A man in France was sentenced to two years in prison this week for repeatedly visiting pro-ISIS websites, even though there is no indication that he planned to stage a terrorist attack. The 32-year-old, whose name has not been released, was convicted by a court in the department of Ardèche on Tuesday under a new law that has drawn scorn from civil liberties groups.
According to French media, police discovered the man’s browsing history after conducting a raid on his house. During the investigation, they found pro-ISIS images and execution videos on his phone, personal computer, and a USB stick. An ISIS flag was on the wallpaper of his computer desktop, and his computer’s password was “13novembrehaha,” a reference to the night gunmen killed 130 people in attacks across Paris. The man had been regularly consulting jihadist websites for two years, police said.
In court, the man argued that he visited the sites out of curiosity. “I wanted to tell the difference between real Islam and the false Islam, now I understand," he said, according to FranceBleu. But the man reportedly admitted to not reading other news sites or international press, and family members told the court that his behavior had recently changed. He became irritated when discussing religion, they said, and began sporting a long beard with harem pants. A representative from the Ardèche court confirmed to The Verge that there was no indication that the man had any plans to launch an attack. In addition to the two-year prison sentence, he will have to pay a €30,000 fine.
This week’s conviction is the latest handed down under a controversial law that criminalizes the “habitual” consultation of websites that promote terrorism. A man in Marseille was convicted under the law in September, as was a 31-year-old man in August. The law, which went into effect in June, makes exceptions for those who visit the sites “in good faith” — for research, to inform the public, or for judicial purposes — but critics say it goes too far.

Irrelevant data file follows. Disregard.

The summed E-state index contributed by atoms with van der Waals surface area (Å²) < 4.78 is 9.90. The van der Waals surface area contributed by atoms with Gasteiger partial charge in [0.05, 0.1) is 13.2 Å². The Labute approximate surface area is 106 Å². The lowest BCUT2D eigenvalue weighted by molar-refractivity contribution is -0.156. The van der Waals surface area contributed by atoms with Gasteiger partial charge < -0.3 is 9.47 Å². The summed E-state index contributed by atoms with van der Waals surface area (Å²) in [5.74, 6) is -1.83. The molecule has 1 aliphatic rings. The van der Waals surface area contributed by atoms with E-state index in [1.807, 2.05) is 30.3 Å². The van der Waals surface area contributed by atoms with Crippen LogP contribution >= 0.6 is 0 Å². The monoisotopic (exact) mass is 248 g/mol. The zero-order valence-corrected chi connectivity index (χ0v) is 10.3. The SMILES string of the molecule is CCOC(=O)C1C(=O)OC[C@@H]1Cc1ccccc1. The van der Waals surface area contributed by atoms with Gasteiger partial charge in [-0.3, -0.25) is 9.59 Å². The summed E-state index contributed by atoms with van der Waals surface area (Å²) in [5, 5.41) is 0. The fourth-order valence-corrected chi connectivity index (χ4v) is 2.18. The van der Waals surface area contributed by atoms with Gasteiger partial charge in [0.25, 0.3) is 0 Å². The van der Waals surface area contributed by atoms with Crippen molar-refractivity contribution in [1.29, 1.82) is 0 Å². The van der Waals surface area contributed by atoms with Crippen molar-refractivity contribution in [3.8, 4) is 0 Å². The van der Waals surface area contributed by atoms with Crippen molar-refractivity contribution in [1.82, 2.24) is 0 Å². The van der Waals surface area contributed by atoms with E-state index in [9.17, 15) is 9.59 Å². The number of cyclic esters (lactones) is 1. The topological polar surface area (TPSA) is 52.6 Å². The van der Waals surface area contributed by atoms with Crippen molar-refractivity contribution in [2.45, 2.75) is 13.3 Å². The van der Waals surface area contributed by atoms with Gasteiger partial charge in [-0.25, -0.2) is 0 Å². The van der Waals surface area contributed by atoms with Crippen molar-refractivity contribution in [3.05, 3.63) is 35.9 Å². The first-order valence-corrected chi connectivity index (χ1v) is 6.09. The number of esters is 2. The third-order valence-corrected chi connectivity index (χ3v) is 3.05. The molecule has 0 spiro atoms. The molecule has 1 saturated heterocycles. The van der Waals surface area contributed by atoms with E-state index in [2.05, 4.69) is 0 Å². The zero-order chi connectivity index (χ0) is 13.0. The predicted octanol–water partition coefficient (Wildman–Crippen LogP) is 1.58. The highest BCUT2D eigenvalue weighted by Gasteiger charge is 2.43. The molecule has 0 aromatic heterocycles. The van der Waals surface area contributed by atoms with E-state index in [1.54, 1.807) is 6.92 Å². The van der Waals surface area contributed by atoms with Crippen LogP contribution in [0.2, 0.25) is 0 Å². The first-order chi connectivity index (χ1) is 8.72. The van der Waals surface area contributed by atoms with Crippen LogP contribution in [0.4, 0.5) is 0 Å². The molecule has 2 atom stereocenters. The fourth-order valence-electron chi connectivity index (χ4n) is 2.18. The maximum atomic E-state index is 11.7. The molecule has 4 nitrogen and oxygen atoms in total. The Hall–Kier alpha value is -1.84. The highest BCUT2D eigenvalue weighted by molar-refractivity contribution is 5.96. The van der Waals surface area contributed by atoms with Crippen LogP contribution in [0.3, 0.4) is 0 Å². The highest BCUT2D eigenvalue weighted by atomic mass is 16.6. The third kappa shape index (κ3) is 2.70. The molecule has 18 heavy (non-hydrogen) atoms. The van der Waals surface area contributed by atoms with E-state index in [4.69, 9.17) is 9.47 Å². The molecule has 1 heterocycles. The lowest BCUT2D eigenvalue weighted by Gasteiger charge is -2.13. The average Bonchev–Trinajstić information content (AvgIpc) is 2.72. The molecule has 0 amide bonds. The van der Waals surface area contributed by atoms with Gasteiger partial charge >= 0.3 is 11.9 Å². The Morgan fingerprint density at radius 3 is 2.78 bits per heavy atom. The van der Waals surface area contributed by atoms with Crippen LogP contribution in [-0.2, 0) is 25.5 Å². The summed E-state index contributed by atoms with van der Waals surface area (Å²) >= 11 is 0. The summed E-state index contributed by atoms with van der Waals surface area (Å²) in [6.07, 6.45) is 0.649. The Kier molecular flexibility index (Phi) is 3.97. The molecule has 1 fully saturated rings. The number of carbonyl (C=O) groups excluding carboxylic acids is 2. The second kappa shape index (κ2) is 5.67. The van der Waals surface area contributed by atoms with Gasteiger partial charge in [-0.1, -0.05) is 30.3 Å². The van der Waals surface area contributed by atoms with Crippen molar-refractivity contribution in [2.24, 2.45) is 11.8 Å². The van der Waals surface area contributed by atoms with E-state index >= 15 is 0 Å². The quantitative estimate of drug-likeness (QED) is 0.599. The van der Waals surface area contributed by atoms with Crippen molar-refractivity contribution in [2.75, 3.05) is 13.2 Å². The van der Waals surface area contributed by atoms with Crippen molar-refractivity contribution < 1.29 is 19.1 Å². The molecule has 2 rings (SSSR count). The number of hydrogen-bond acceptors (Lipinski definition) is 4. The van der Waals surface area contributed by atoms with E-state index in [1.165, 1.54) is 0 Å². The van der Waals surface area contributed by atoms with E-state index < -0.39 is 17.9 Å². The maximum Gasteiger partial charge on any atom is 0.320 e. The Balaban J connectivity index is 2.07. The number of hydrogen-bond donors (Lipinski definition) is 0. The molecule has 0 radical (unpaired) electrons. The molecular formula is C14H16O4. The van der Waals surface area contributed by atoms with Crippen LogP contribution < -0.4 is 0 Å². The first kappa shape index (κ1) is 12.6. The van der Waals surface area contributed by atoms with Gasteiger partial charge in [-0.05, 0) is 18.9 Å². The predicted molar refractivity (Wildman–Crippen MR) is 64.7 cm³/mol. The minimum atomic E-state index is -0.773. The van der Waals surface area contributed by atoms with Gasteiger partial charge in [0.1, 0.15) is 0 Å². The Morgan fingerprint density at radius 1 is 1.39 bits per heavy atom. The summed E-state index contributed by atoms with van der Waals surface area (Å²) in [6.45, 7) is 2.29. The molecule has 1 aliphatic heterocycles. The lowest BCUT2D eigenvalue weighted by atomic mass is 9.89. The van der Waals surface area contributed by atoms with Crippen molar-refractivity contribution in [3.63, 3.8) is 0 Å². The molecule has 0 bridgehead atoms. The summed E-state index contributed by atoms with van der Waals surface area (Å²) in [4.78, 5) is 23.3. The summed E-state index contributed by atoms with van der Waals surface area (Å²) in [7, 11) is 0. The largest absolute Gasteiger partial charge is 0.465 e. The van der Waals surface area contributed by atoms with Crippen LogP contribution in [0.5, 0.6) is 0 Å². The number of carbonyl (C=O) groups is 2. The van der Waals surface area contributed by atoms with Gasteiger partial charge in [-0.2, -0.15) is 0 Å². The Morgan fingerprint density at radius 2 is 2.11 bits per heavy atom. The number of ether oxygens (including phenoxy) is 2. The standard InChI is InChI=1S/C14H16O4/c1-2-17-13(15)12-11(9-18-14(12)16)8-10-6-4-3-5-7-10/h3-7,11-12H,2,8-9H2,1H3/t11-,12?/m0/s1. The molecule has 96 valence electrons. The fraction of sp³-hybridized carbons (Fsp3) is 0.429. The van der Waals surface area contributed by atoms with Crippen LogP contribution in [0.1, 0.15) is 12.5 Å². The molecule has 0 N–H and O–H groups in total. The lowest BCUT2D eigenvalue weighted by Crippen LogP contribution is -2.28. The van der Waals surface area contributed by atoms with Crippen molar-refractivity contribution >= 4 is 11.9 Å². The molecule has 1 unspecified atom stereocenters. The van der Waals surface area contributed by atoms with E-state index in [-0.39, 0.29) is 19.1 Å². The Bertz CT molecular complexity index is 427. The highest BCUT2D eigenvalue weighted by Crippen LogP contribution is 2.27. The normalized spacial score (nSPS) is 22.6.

Patrick Baudouin, honorary president of the International Federation for Human Rights (FIDH), described this week’s conviction as “excessive,” saying it “perfectly illustrates” how judicial standards in France have been relaxed amid heightened security concerns. “The consultation of a site does not define a person as a terrorist,” Baudouin said in an email.
The Constitutional Council, France’s highest court, will determine the constitutionality of the website law within the next three months, Reuters reported this week. As of mid-October, 13 cases had been brought under the law, according to Le Parisien, a French newspaper.
The man convicted Tuesday was not previously known to security agencies and had committed only petty crimes in the past, according to FranceBleu. Police reportedly came across his name while conducting surveillance on another person in the region, and received authorization from the Ardèche prefecture to raid his home. Security forces are allowed to conduct warrantless raids and surveillance under France’s state of emergency laws, which went into effect after last year’s terrorist attacks and have drawn widespread criticism from human rights groups. The Ardèche prefecture did not respond to a request for comment.
The French government has gradually tightened its control over the internet in a bid to curb online radicalization. A law passed following the 2015 Charlie Hebdo attacks allows the government to block websites that promote terrorism without a court order, and intelligence agencies were granted broad surveillance powers under a law that critics compared to a “French Patriot Act.” The government has also sought to proactively counter ISIS propaganda with its own messaging. This month, Prime Minister Manuel Valls announced an online campaign, known as #toujourslechoix (“always the choice”), that aims to deter young people from joining jihadist movements.
Other European countries may soon implement similar censorship regimes, as well. The European Parliament is expected to ratify a new counterterrorism directive next month that, among other things, would allow member states to “block access to web pages publicly inciting others to commit terrorist offenses.” Rights groups say the current proposal is vaguely worded, making it ripe for abuse.
“When definitions are vague, it means that implementation becomes arbitrary,” says Joe McNamee, executive director of European Digital Rights (EDRi), a Brussels-based advocacy group. “And arbitrariness is the opposite of law.”